It is to be understood that although the invention has been described with specific reference to particular embodiments thereof, it is not to be so limited, since changes and alterations therein may be made which are within the full intended scope of this invention as defined by the appended claims.

What is claimed is:

1. The method of treating a carbon electrode to improve its operating characteristics in an electrolytic cell which comprises impregnating said electrode with a polymerizable oil and subjecting the oil-impregnated electrode to an oxidizing atmosphere at a pressure sufficient to eifect polymerization of said oil in situ within said electrode.

2. The method of treating a carbon electrode to improve its operating characteristics which comprises impregnating said electrode with a polymerizable oil and subjecting the impregnated electrode to an oxidizing atmosphere at an elevated temperature while maintaining a superatmospheric pressure thereabout to effect polymerization of said oil within said electrode.

3. The method of treating a carbon electrode to improve its operating characteristics in an electrolytic cell which comprises impregnating said electrode with a polymerizable oil, removing a portion of the adsorbed oil from said electrode, and subjecting the thus-treated electrode to an oxidizing atmosphere at a superatmospheric pressure to effect polymerization of said oil in situ within said electrode.

4. The method according to claim 1 when the impregnated electrode is heated during polymerization of the oil in an oxidizing atmosphere and at a superatmospheric pressure.

5. The method according to claim 1 wherein the superatrnospheric pressure comprises compressed air.

6. The method according to claim 1 wherein the superatmospheric pressure comprises compressed air.

7. The method according to claim 2 wherein the superatmospheric pressure comprises compressed air.

8. The method according to claim 3 wherein the superatmospheric pressure comprises compressed air.

9. The method according to claim 4 wherein the superatmospheric pressure comprises compressed air.

10. The method according to claim 3 wherein part of the oil adsorbed is removed by exposing the impreg nated electrode, at least once to steam and quickly reducing the steam pressure.

11. The method according to claim 4 wherein part of the adsorbed oil is removed by exposing the impregnated electrode to steam and quickly reducing the steam pressure whereby oil is removed from the electrode.

12. The method according to claim 2 wherein part of the oil is removed by exposing the impregnated electrode to steam and quickly reducing the steam pressure whereby oil is removed from the electrode.

13. The method of treating a carbon electrode to improve its operating characteristics when employed in an electrolytic cell utilizing an aqueous electrolyte, which comprises deaerating said electrode, impregnating the deaerated electrode with a polymerizable oil, exposing the electrode to steam and quickly releasing the pressure thereby to effect removal of a portion of the adsorbed oil, passing steam over the electrode surface to strip therefrom any exuded oil, and exposing the thus-treated electrode to an elevated temperature and a superatmospheric air pressure to efiect polymerization of said oil in situ within said electrode.

14. The method according to claim 13 wherein the oil is linseed oil.

15. The method according to claim 13 wherein the air pressure comprises 3 to 5 atmospheres and is maintained for about 1 to 3 hours.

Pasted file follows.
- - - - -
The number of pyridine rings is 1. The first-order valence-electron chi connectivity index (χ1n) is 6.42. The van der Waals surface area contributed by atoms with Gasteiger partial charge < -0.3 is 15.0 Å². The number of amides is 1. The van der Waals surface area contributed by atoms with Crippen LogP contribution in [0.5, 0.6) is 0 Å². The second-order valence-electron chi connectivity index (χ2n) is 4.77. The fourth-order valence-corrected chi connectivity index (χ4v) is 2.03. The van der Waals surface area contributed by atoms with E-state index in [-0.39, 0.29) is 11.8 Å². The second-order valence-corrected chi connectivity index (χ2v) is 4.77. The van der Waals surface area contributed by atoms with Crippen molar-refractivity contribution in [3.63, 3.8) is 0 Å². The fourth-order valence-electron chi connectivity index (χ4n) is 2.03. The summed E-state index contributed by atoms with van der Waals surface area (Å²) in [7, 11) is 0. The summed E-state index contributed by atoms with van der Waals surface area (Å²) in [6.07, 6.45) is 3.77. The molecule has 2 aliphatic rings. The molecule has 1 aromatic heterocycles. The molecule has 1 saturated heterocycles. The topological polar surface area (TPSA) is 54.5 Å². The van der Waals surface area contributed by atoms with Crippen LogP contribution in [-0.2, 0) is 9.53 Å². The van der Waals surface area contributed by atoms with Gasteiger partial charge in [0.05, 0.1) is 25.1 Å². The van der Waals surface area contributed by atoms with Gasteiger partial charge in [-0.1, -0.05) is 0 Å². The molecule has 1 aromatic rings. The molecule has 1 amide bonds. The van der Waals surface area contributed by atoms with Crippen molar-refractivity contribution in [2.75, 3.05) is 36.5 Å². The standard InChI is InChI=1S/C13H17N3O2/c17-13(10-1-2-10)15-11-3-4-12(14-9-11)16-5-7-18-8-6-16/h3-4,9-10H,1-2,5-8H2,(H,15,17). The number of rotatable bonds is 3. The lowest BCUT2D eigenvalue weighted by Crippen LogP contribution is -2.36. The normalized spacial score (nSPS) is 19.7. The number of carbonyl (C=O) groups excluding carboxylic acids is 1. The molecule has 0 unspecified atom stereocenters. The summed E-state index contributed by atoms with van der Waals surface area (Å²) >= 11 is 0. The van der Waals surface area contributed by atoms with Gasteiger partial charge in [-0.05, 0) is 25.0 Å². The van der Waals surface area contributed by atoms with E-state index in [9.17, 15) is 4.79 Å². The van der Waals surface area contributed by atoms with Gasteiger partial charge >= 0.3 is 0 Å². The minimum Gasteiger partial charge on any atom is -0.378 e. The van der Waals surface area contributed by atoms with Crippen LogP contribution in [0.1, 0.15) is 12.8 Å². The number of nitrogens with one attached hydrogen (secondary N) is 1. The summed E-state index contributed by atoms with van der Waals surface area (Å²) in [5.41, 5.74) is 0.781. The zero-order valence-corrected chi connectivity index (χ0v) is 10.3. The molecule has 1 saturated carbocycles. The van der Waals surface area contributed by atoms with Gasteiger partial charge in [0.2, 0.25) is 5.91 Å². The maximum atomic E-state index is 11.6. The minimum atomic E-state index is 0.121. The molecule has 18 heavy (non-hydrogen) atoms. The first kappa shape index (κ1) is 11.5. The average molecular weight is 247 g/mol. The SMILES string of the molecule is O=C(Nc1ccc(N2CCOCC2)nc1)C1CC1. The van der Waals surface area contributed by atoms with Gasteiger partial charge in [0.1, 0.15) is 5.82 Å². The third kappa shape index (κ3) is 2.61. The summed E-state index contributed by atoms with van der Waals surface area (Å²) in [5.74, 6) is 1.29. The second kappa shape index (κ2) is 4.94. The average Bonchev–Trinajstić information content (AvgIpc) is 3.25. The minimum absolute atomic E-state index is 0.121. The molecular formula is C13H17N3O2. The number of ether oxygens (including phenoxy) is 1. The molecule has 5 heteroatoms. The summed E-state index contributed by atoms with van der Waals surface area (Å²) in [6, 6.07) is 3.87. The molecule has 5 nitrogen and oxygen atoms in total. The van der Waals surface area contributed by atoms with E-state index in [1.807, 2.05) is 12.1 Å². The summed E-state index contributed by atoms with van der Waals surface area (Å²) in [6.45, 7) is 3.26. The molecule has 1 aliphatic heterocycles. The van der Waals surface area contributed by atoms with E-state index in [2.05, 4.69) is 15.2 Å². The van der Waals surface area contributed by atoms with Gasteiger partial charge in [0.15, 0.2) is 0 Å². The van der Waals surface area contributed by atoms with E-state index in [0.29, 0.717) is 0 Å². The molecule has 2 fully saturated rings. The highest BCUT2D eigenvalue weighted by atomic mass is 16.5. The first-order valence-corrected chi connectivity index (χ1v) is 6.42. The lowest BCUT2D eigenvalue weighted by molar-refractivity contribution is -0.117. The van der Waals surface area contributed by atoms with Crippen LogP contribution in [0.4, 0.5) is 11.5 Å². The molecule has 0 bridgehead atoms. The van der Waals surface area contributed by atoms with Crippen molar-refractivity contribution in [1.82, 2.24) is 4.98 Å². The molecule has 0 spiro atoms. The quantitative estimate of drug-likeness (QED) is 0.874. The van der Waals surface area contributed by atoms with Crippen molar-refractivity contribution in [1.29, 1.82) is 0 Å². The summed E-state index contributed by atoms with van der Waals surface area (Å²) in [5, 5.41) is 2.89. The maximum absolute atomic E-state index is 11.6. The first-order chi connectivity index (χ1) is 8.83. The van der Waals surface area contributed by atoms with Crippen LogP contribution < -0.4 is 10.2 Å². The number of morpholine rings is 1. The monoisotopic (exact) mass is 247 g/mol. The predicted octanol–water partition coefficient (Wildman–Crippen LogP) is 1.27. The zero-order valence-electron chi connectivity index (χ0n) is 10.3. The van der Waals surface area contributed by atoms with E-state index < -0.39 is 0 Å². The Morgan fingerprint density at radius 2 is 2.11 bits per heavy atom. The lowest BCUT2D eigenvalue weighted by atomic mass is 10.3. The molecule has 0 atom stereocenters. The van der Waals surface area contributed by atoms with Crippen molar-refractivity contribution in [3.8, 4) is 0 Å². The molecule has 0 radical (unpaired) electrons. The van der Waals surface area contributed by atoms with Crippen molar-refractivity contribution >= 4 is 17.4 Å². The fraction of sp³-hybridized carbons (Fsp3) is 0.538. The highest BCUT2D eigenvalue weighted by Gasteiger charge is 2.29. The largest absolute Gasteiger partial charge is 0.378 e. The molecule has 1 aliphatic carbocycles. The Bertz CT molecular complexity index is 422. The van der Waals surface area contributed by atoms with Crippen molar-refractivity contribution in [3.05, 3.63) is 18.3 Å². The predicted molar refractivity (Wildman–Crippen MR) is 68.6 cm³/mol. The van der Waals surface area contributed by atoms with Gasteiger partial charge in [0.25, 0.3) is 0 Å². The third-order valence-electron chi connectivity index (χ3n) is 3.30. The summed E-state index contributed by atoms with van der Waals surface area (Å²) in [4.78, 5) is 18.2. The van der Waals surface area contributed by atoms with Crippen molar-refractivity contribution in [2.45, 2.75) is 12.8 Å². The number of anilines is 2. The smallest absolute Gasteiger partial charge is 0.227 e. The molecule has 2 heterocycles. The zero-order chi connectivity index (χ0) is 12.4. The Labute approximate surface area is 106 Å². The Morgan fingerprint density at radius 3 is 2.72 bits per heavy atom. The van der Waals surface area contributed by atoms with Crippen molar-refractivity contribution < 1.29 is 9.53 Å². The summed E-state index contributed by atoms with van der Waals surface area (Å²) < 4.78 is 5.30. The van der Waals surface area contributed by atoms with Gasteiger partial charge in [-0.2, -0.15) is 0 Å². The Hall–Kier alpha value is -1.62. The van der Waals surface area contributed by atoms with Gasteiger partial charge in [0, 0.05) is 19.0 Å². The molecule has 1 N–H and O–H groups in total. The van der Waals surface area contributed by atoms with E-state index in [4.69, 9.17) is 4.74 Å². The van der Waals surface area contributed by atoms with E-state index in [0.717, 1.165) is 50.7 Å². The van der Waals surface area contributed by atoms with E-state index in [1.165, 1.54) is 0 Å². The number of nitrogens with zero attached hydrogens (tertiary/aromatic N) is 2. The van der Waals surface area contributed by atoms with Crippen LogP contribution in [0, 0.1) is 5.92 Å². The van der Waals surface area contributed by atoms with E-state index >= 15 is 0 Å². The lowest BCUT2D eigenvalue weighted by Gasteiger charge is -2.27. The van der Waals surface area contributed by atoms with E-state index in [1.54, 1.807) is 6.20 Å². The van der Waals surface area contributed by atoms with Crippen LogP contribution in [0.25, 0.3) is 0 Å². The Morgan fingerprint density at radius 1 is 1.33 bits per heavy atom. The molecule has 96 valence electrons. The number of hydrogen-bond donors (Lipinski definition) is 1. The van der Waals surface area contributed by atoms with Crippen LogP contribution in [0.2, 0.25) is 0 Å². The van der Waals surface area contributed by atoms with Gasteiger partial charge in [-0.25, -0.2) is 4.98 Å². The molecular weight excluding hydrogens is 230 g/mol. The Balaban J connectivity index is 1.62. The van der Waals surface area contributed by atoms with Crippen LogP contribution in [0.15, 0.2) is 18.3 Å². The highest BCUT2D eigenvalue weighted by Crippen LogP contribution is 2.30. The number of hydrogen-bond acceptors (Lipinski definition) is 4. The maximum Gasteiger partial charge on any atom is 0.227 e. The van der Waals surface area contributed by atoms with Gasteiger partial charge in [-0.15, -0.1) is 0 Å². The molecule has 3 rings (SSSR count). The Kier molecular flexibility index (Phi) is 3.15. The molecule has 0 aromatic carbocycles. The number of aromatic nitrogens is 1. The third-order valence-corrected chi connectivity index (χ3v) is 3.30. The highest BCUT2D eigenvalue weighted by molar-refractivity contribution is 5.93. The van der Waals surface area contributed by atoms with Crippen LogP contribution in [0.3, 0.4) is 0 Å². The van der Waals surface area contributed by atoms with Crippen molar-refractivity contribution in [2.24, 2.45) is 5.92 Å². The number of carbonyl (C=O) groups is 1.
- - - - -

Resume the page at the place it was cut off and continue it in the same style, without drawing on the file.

16. The method of treating a carbon electrode which comprises deaerating said electrode, impregnating the deaerated electrode with a polymerizable oil at atmospheric pressure and imposing an inert gas-superatmospheric pressure thereon to facilitate impregnation while heating said electrode for a period of about ten to thirty minutes, removing unadsorbed oil and reducing the adsorbed oil content by exposing the thus-treated elec trode, at least once, to steam, followed by rapid steam pressure reduction, thereby to remove a portion of the oil from within said electrode, stripping any exuded oil from said electrode, and subjecting the thus-treated electrode to an elevated temperature and superatmospheric air pressure at about 3 to 10 atmospheres for about 1 to 8 hours with periodic venting and repressurizing of air, thereby to effect polymerization of said oil in said electrode.

References Cited in the file of this patent UNITED STATES PATENTS 342,175 Carmichael May 18, 1886 2,067,738 Oji-Ku Jan. 12, 1937 2,174,887 Kiefer Oct. 3, 1939 2,368,306 Kiefer Jan. 30, 1945 2,754,231 Ramodanoff July 10, 1956 2,820,728 Burns Jan. 21, 1958

Patent Citations
Cited PatentFiling datePublication dateApplicantTitle
US342175 *May 18, 1886 Waterproofing of fabrics
US2067738 *Jun 4, 1935Jan 12, 1937Asahi Denka Kogyo KkMethod of treating carbonaceous electrode-elements
US2174887 *Sep 23, 1936Oct 3, 1939Nat Carbon Co IncImpregnation of porous materials
US2368306 *May 2, 1941Jan 30, 1945Stackpole Carbon CoMethod of treating electrodes
US2754231 *Aug 5, 1953Jul 10, 1956Union Carbide & Carbon CorpImpregnated electrical contact brush and method of producing the same
US2820728 *Jun 21, 1955Jan 21, 1958Diamond Alkali CoMethod of treating carbon electrodes with polymerizable oil
Referenced by
Citing PatentFiling datePublication dateApplicantTitle
US3120454 *Mar 7, 1960Feb 4, 1964Great Lakes Carbon CorpDrying oil impregnation of carbon electrodes
US4255466 *Feb 14, 1977Mar 10, 1981Mitsubishi Chemical Industries, LimitedCarbon electrode and manufacture thereof
US20090205198 *Jun 15, 2006Aug 20, 2009Toyo Tansco Co., Ltd.Carbon material and method of processing carbon material
Classifications
U.S. Classification427/113, 427/294, 427/377, 204/294
International ClassificationC25B11/00, C25B11/14
Cooperative ClassificationC25B11/14
European ClassificationC25B11/14